Gotta Run: Runners and everybody else need vitamin D
Just last week, there was a new release from health officials saying that vitamin D levels not only affect how likely a person is to get the coronavirus but also how likely the effects will be lessened if they do. We’ve become a society that spends more time indoors, and therefore we get less exposure to sunlight.
Without any real proof, other than paying attention to my own running times and general well-being, I have long relished my time in the outdoors while soaking up natural vitamin D. Then with the recent releases that cited coronavirus benefits, I began to pay more attention. Here is some of the latest information, both good for runners and everybody else too. Half of the population of the United States don’t get enough sun and 40% are seriously deficient in Vitamin D.
A Boston University doctor says we are all waiting for a vaccine while a sufficient amount of vitamin D can cut the risk of catching coronavirus significantly. “A deficiency in the nutrient alters the immune system, making one more likely to get upper respiratory infections. People have been looking for the magic drug or waiting for the vaccine and not looking for something this simple,” said Dr. Michael Holick, professor of medicine, physiology and biophysics at Boston University School of Medicine.
Holick and his colleagues studied blood samples from Quest Diagnostics of more than 190,000 Americans from all 50 states and found that those who had deficient levels of vitamin D had 54% higher COVID positivity compared to those with adequate levels of vitamin D in the blood. The risk of getting coronavirus continued to decline as vitamin D levels increased, the study, published in the Public Library of Science One Journal.
Besides exposure to the sun, there are two other sources of vitamin D– fish oil and foods that contain high levels of it, either naturally or through artificial fortification. Salmon, canned tuna, egg yolks and cod liver oil are healthy food choices for more vitamin D.
Children growing up in the ’30s and ’40s may have had their taste buds scarred by daily doses of cod liver oil, but each tablespoon contains more than 1,000 units of vitamin D. Few parents today would dare force such yucky-tasting stuff on their kids, leaving diet as the next source of vitamin D. Unfortunately, the limited number of foods that contain significant quantities leave supplements as the last resort for most people. Called the “sunshine vitamin,” those supplements are cheap and easy to find.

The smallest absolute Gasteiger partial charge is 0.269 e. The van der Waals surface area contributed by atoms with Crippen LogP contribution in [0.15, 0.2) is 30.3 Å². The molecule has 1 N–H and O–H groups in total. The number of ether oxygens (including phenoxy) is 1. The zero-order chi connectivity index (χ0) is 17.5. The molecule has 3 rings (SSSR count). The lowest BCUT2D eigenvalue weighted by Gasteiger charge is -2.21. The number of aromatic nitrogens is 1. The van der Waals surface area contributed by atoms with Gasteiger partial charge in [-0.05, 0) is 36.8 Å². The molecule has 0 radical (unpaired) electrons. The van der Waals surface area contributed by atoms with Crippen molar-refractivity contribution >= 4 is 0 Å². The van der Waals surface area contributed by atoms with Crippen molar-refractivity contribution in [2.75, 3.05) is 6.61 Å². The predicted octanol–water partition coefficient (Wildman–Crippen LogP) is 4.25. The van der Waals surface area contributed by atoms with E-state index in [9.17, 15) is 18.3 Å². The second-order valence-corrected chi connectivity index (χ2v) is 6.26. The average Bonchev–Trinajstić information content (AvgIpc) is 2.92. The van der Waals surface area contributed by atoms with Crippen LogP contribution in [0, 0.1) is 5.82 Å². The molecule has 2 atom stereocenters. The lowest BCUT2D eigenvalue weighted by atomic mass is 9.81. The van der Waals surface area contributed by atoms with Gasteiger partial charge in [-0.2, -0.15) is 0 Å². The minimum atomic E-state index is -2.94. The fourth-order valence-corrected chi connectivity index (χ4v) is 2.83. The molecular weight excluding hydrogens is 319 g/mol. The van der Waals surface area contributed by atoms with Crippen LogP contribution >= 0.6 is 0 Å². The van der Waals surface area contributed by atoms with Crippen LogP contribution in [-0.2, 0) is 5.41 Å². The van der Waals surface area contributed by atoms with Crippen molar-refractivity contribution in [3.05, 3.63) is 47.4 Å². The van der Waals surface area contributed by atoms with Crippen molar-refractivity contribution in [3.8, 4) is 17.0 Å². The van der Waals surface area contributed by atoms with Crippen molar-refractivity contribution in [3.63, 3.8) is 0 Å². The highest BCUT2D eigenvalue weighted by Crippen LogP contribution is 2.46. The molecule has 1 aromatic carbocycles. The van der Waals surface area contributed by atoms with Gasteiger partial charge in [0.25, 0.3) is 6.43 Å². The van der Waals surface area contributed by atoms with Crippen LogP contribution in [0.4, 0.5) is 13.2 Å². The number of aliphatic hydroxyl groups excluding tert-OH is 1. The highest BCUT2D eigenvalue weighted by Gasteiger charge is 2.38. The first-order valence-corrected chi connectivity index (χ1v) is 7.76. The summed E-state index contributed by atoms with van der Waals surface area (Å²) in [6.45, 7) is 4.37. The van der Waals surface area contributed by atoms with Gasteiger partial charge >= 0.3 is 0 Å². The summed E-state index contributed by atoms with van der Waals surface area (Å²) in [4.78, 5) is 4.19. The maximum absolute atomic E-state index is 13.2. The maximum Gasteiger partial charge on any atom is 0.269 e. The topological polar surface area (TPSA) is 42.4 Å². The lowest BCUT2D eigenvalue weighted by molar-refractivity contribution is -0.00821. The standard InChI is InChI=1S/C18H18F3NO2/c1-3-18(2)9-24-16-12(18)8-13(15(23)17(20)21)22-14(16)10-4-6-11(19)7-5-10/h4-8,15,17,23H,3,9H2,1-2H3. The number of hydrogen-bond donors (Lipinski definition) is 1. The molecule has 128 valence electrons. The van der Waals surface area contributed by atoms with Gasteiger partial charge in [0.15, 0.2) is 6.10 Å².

The commonly cited Recommended Dietary Allowance (RDA) for vitamin D is 400 IU per day. That figure is now considered ridiculously low especially because that recommendation has been the same for a 110-pound woman and a 200-pound man. Active adults have benefitted from at least 2,000 IU a day. Also, as we age, ability to absorb D through your skin diminishes, causing an increased dosage demand. To determine your blood levels, ask your doctor to get a 25-hydroxyvitamin D test. This measures the effective form of the vitamin that can interact with calcium to help bone health.
In addition to strong bones, vitamin D has recently been posted as a preventive for certain cancers, particularly of the breast, colon, pancreas and prostate. But while those long-term benefits can’t be dismissed, runners may be most interested in the faster times and quicker recoveries that many have experienced. While most of us have heard for years that we need to keep our skin covered and use plenty of sunscreen, its worth considering a better balance. Moderate sun exposure, always short of burning, has now become an inexpensive benefit.
Real racing is back, with the Mt. Hope 5K at Salisbury Community Park on Saturday and the Ed Dupree 5K at East Rowan High School on Oct. 24.
Check them both out at www.salisburyrowanrunners.org
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